Montpelier, Vt. – Governor Phil Scott, the Vermont Division for Historic Preservation (VDHP) and the Vermont Advisory Council on Historic Preservation announced today the awarding of grants totaling $321,363 to 20 municipalities and non-profit organizations in six counties to facilitate the restoration and rehabilitation of Vermont landmarks and important historic buildings and structures. These grants will leverage more than $1 million in restoration and rehabilitation efforts, supporting about 40 preservation construction jobs.
“Investing in the preservation of Vermont’s history strengthens our communities and the character of our state,” said Governor Scott. “Just as importantly, we are putting people to work restoring our past and creating new opportunities for the next generation of Vermonters.”
“The 2023 projects involve some of Vermont’s most beloved buildings and structures,” said State Historic Preservation Officer Laura V. Trieschmann. “These places matter because they reflect our history and serve as the centerpieces of our communities. Stewardship of any visual or historical landmark is not easy, and we applaud and support those municipalities and non-profits that have taken on this commendable effort.”
Among the 20 projects receiving funding this year are the Fletcher Free Library in Burlington, Fort Ethan Allen Water Tower in Essex, and Sanborn Covered Bridge in Lyndonville. The grant funds will support restoration of stained-glass windows at the Jeudevine Library in Hardwick and the Nativity of the Blessed Virgin Mary in Swanton, slate roof repairs of the Episcopal Church in East Guilford, plaster repairs at the U.S. Post Office & Customs House in Richford, and foundation and drainage work at the Brookline Meetinghouse. For a full list of grant award recipients visit the VDHP website.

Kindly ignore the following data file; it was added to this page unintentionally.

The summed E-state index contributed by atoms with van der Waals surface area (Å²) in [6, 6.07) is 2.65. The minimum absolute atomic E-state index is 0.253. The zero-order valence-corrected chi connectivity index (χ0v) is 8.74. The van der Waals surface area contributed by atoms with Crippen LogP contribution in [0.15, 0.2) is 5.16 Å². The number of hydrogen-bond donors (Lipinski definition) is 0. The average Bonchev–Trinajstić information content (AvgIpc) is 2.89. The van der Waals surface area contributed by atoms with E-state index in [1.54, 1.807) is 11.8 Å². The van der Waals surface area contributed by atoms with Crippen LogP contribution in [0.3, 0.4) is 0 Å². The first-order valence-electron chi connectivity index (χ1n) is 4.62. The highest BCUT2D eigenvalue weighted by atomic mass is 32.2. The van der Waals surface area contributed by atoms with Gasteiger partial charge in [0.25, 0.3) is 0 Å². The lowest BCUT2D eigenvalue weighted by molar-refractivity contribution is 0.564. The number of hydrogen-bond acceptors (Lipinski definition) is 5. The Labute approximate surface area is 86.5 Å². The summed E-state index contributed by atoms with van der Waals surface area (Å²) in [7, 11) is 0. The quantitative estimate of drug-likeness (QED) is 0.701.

"We are very grateful for this Historic Preservation grant, which will assist with the restoration of the exterior of our original 1904 library building," said Fletcher Free Library Director Mary Danko. " Built in the beautiful Beaux-Art style with a stone foundation, intricate brick work, and gorgeous terra cotta details, this elegant civic building will continue to show its splendor and warmly invite library patrons for many years to come because of this grant."
The Division for Historic Preservation administers the Historic Preservation Grants, a state-funded program awarding one-to-one matching grants up to $20,000 for the rehabilitation of civic and community resources that are a vital part of Vermont’s historic downtowns, villages, and rural communities. In order to qualify, the resource must be at least fifty years of age and listed in, or eligible for, the National Register of Historic Places. Since the creation of the Historic Preservation Grants in 1986, more than 600 projects on historic buildings, structures, and sites owned by municipalities and non-profits have received $6.08 million, leveraging five times as much in non-state funds for these projects. For more information about the Historic Preservation Grant program, please visit the VDHP website.